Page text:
Toward Understanding Homelessness: The 2007 National Symposium on Homelessness Research. Historical and Contextual Influences on the U.S. Response to Contemporary Homelessness. Global Perspectives on Homelessness

09/01/2007

This paper has suggested that the United States is demonstrating considerable progress in developing a homeless system of service, even if its development appears unintentional and unguided by policy. It has acknowledged the value of continued development of knowledge, policies, prevention approaches, and affordable housing access, but suggested the yield from such developments might be improved if they were guided by a comprehensive and accepted vision of the goals and operations of a homeless system of service. The remaining goal here is to consider these U.S. developments in relation to homelessness in other nations. When such a broader global perspective is adopted, the limited evidence we have suggests that larger forces are in play and should be factored into the approaches we take in this country.

In March 2005, the United Nations Commission on Human Rights was briefed by Special Rapporteur on Adequate Housing, Miloon Kothari. He reported that homelessness is a growing problem for virtually every country and conservatively estimated that 100 million people are homeless. According to a report issued by the United Nations Centre for Human Settlements (2000), nations were clustered into three groups:

  • high-income, industrial countries including the United States, Western Europe, Canada, Australia, and Japan,
  • other industrial countries with economies in transition, including Eastern and Central Europe and the Russian Federation, and
  • developing countries, including many in Africa, Latin America, and much of Asia.

Allowing for varying definitions of homelessness based on culture and circumstance, the report notes that homelessness is unrelieved in countries in all three groups.[8]

Even Western European countries associated with well-developed systems of social services and social insurance for their citizens report prevalence of homelessness. For example, Finland, with guarantees of social security, access to health care, and government involvement in regulating the housing market, reported that .2 percent of its population remained homeless.

As noted earlier, access to affordable housing and health care for people who are uninsured are frequently offered as the two policies that would effectively address homelessness in the U.S. It is interesting to compare the estimated prevalence of homelessness in the U.S. with countries that have both policies in place. The expectation would be substantially lower prevalence of homelessness. Data from Canada, Great Britain, and France are presented in Exhibit 9.

Exhibit 9
Estimated Prevalence of Homelessness
Country[9] Public Housing as a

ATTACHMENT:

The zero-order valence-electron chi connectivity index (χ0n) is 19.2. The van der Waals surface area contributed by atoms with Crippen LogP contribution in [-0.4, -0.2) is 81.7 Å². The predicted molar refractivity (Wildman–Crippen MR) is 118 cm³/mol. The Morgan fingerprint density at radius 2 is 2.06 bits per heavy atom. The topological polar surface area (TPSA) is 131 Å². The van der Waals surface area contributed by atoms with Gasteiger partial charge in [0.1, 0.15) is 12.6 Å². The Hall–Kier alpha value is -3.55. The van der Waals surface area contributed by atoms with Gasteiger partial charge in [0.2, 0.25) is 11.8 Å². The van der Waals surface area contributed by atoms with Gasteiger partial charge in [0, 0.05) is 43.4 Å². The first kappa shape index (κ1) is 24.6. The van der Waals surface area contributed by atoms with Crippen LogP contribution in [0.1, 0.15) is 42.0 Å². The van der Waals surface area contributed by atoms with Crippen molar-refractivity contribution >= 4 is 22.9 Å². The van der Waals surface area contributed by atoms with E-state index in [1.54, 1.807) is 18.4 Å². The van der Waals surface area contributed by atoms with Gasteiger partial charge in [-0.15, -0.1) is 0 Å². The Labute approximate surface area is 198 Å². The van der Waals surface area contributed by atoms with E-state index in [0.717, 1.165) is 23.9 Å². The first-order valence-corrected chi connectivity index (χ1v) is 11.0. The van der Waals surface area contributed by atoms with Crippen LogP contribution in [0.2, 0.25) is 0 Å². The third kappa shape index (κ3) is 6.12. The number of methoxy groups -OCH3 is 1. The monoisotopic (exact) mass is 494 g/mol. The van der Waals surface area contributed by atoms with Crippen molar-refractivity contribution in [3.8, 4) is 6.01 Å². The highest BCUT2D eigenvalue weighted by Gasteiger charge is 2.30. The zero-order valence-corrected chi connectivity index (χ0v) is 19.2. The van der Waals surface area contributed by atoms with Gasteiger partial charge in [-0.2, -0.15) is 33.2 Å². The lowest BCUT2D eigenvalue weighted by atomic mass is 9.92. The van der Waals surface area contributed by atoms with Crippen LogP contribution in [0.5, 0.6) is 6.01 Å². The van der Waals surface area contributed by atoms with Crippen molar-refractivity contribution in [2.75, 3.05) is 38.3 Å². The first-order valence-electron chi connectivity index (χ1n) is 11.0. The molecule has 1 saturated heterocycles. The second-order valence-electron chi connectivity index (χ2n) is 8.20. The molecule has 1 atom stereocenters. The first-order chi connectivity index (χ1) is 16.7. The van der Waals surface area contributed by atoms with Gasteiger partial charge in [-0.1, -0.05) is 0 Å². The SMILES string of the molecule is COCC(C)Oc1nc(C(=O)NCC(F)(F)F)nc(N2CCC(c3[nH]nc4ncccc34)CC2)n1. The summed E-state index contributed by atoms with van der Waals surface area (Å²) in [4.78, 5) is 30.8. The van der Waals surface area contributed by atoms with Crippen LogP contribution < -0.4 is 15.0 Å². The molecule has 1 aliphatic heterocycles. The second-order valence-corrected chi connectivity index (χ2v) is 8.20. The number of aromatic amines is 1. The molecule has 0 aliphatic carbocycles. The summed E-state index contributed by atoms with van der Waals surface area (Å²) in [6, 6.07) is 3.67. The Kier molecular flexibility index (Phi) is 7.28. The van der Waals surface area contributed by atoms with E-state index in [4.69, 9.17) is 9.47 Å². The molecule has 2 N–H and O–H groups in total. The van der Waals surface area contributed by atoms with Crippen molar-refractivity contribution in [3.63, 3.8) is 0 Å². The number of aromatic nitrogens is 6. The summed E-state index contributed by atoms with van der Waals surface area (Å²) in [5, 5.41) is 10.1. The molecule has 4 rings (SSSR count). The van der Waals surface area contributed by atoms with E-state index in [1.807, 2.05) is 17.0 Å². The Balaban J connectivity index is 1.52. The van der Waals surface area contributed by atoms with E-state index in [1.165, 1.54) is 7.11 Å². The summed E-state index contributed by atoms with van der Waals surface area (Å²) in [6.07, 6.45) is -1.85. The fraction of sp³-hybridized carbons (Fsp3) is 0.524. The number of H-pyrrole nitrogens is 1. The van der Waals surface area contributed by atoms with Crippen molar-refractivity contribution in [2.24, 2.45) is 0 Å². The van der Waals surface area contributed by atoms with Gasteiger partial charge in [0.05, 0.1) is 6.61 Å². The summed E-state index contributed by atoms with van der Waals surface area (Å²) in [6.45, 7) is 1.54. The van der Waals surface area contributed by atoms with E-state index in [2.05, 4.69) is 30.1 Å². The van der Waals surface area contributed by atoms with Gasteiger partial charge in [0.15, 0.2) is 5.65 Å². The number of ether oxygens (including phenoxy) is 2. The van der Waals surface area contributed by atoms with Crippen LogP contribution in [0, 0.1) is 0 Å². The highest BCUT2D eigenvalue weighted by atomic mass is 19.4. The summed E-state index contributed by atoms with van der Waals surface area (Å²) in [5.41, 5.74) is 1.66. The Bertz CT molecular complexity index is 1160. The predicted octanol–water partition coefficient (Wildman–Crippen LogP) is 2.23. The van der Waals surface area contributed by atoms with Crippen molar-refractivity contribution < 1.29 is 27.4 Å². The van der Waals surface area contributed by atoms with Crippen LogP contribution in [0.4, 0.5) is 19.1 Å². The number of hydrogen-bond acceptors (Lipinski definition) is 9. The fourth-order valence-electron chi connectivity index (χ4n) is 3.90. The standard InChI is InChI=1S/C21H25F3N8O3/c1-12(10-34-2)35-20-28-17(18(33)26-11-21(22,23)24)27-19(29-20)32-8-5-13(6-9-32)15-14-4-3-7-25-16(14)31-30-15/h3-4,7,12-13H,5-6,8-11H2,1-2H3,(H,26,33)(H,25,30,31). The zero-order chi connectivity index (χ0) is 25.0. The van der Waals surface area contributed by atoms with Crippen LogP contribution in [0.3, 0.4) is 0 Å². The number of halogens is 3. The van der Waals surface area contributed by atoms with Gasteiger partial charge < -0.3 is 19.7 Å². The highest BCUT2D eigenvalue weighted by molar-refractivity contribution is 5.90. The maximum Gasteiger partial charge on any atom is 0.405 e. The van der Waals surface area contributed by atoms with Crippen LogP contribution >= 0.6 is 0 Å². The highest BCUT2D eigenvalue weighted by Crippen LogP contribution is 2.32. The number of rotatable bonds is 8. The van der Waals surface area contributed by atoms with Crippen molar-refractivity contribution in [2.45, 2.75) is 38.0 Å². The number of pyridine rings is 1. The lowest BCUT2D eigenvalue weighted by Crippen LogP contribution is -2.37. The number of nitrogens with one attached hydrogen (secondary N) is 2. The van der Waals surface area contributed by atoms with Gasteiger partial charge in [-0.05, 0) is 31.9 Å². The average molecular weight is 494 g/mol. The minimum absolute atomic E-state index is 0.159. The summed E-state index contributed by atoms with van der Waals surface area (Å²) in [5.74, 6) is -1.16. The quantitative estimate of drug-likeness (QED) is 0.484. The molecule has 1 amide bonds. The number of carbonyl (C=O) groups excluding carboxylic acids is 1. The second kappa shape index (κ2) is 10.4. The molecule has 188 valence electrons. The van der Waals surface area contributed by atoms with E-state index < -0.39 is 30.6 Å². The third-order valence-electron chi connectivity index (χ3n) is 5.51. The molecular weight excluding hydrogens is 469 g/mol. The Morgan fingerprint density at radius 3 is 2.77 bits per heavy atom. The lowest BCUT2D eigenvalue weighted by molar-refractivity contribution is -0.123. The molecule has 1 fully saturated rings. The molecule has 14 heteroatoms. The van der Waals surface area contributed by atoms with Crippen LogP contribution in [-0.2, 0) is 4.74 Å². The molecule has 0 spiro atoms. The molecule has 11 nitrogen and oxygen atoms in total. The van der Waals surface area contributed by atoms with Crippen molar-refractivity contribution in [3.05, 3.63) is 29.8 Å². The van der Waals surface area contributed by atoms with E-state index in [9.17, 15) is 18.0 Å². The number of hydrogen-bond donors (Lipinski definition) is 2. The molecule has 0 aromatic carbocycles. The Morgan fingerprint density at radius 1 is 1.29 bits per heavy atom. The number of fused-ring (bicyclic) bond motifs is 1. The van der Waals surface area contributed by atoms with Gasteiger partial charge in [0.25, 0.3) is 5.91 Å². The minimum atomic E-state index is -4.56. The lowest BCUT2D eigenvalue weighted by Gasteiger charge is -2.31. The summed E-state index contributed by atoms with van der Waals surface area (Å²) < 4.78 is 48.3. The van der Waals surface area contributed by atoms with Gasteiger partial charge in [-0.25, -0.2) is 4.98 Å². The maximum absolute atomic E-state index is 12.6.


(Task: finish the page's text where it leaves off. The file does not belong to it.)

% of Total Households
Nationalized
Health Care?
Prevalence of
Homelessness
United States 1% (public housing) No 1%
Canada 5% (public and 3rd sector housing) Yes 0.4 - 0.8%
Great Britain 11 % (council housing) Yes 0.4%
France 16% (social housing) Yes 0.4%

The data suggest that these two policies have moderating effects on the prevalence of homelessness, but may not constitute the silver bullet we seek. In combination with information in the U.N. report, the data suggest that other forces affect the extent to which accessible affordable housing and health care coverage protect against homelessness.

The report notes that the number of households in poverty in all three national clusters is growing faster than other households and that global reductions in homelessness are unlikely. The causes of global homeless are complex, much as are the causes of homelessness in the United States. Some have argued that economic globalization is at the heart of growing poverty and homelessness (Homebase, 2005), but these are matters for economists to sort out. What is clear from the U.N. report is that economic factors cannot be eliminated.

Among the other causal factors noted in the report are:

  • growing poverty,
  • decreased government investment in social welfare and social security programs,
  • inequalities in housing access,
  • economic competition,
  • land use policies that favor privatization,
  • unplanned urban development,
  • mass migrations, and
  • weakened family support and child protection leading to rapid increases in street children.

Each of these factors strikes a chord of recognition for a parallel circumstance in the United States. The report concludes with 11 recommendations to combat homelessness, many consistent with the data, service, networking, and knowledge development suggestions offered here. Other recommendations, such as an emphasis on emergency shelter, remind us of how far we have progressed in the United States in our ability to advocate for placing primacy on permanent housing rather than emergency shelter.

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